Now here’s a funny(?) little story. I stepped into the dusty sanctum of the cathedral to find that it was almost empty. A few small groups of tourists wandered here and there, but there was nowhere near the crowd of Notre Dame de Paris. Then again, it was like eight o’clock in the morning, when most tourists are still in their caves.

    So, since the cathedral was so empty, I decided it would be okay if I prayed right in front of the altar — well, as close to the altar as I could get, since it was roped off. I knelt down on the stone floor, hunched over, and prayed for about a minute or so. I could hear a few whispers floating in my direction, but I did my best to ignore them. However, the whispers gradually got closer, and I found myself rushing to finish my prayers. When I finally looked up, I found tourists standing on both sides of me, staring down at me.

    I turned red as a tomato. They were looking straight at me, some smirking, some outright giggling. I think one of them may have even taken a picture of me, judging by the movement his hands — which were holding a camera aloft— when I looked up at him. Flustered and confused, I hurried to my feet and fast-walked out of the cathedral to rejoin my classmates.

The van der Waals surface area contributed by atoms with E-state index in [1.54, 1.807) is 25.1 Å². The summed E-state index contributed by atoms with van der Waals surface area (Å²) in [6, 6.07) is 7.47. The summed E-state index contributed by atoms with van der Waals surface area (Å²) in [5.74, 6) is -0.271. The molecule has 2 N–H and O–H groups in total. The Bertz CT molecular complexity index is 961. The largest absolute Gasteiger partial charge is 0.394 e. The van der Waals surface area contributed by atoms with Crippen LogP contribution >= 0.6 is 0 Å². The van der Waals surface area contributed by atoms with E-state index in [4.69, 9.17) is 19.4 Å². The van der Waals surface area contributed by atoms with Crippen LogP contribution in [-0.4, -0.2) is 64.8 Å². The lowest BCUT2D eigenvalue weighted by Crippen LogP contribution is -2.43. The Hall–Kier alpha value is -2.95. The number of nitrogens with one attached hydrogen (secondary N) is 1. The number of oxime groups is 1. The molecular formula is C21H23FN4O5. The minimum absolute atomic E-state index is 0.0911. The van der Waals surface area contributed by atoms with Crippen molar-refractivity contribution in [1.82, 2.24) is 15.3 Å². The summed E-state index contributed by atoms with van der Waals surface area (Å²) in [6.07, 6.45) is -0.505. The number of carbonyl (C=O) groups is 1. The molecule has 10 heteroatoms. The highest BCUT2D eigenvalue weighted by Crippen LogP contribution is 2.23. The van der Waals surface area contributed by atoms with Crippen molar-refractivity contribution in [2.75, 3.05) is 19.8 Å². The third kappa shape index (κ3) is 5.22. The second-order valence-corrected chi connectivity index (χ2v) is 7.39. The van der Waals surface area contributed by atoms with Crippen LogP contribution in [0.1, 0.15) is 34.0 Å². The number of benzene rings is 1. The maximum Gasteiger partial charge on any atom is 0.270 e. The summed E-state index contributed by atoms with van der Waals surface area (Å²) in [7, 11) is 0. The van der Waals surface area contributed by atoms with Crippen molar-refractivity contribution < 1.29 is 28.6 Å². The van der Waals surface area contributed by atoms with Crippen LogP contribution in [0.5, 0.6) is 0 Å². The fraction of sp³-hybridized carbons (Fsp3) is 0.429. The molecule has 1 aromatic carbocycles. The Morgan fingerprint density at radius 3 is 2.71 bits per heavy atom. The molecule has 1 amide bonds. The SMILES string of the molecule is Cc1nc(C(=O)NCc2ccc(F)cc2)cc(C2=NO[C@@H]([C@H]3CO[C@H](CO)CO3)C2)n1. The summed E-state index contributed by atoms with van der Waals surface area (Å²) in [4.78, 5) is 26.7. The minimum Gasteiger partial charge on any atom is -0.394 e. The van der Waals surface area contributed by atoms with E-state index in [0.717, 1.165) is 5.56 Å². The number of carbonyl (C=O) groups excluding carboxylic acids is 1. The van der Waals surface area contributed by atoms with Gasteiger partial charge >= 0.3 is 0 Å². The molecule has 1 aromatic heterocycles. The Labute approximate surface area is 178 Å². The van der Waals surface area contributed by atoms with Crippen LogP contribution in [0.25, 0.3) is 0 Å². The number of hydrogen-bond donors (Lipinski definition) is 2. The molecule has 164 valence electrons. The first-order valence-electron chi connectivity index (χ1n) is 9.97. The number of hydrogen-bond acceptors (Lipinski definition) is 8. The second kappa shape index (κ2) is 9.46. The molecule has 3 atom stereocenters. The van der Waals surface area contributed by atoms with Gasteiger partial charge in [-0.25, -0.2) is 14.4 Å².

Tourists think praying is just hilarious, I suppose.

    Anyway, to the champagne facility!

    We arrived in G. H. Mumm & Cie and ventured beneath the facility, deep underground (“DOWN ONCE MOOOORE TO THE DUNGEONS OF MY BLAAACK DEEESSPAIR,” I sang as we descended. Since watching The Phantom of the Opera in English class, I can’t go down a flight of stairs without at least thinking of this song). A tour guide explained how the fermenting process worked and led us through different, cobwebbed chambers that showcased bottles of murky liquid that were in the different stages of becoming champagne. The murky stuff was the yeast, of course, and it looked absolutely disgusting, but when the tour was over and we returned to the surface (thankfully by elevator), a man was waiting for us behind a row of glasses filled with sparkling, bubbly champagne. It was a lovely sight. (I’m talking about the champagne, of course, but I guess the guy turned a good ankle, too.)

    I DON’T KNOW ANYTHING ABOUT ALCOHOL SO I CAN’T REALLY DESCRIBE THIS CHAMPAGNE FOR THOSE WHO HAVEN’T HAD IT, SO ORSAKA SUM EG ERI BÝTT.